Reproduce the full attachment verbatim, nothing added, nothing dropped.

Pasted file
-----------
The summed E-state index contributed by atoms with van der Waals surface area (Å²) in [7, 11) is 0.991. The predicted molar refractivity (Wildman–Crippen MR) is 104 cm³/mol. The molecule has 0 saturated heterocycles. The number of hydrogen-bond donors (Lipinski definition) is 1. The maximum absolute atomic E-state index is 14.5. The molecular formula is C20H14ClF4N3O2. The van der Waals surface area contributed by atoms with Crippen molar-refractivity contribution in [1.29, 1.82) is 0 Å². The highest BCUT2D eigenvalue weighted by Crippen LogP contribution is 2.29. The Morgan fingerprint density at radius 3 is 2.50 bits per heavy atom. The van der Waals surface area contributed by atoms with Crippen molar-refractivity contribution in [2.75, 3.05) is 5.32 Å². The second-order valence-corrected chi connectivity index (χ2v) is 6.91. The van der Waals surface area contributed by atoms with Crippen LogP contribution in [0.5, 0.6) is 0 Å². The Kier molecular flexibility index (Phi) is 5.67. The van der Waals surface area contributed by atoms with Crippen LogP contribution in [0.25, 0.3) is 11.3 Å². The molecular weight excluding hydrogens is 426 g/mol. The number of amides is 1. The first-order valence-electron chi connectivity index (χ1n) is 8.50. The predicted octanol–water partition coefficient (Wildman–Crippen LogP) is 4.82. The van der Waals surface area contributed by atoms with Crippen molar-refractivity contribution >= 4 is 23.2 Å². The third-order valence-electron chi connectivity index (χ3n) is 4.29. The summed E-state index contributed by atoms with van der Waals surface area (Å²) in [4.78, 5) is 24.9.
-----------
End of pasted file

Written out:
The summed E-state index contributed by atoms with van der Waals surface area (Å²) in [7, 11) is 0.991. The predicted molar refractivity (Wildman–Crippen MR) is 104 cm³/mol. The molecule has 0 saturated heterocycles. The number of hydrogen-bond donors (Lipinski definition) is 1. The maximum absolute atomic E-state index is 14.5. The molecular formula is C20H14ClF4N3O2. The van der Waals surface area contributed by atoms with Crippen molar-refractivity contribution in [1.29, 1.82) is 0 Å². The highest BCUT2D eigenvalue weighted by Crippen LogP contribution is 2.29. The Morgan fingerprint density at radius 3 is 2.50 bits per heavy atom. The van der Waals surface area contributed by atoms with Crippen molar-refractivity contribution in [2.75, 3.05) is 5.32 Å². The second-order valence-corrected chi connectivity index (χ2v) is 6.91. The van der Waals surface area contributed by atoms with Crippen LogP contribution in [0.5, 0.6) is 0 Å². The Kier molecular flexibility index (Phi) is 5.67. The van der Waals surface area contributed by atoms with Crippen LogP contribution in [0.25, 0.3) is 11.3 Å². The molecular weight excluding hydrogens is 426 g/mol. The number of amides is 1. The first-order valence-electron chi connectivity index (χ1n) is 8.50. The predicted octanol–water partition coefficient (Wildman–Crippen LogP) is 4.82. The van der Waals surface area contributed by atoms with Crippen molar-refractivity contribution >= 4 is 23.2 Å². The third-order valence-electron chi connectivity index (χ3n) is 4.29. The summed E-state index contributed by atoms with van der Waals surface area (Å²) in [4.78, 5) is 24.9.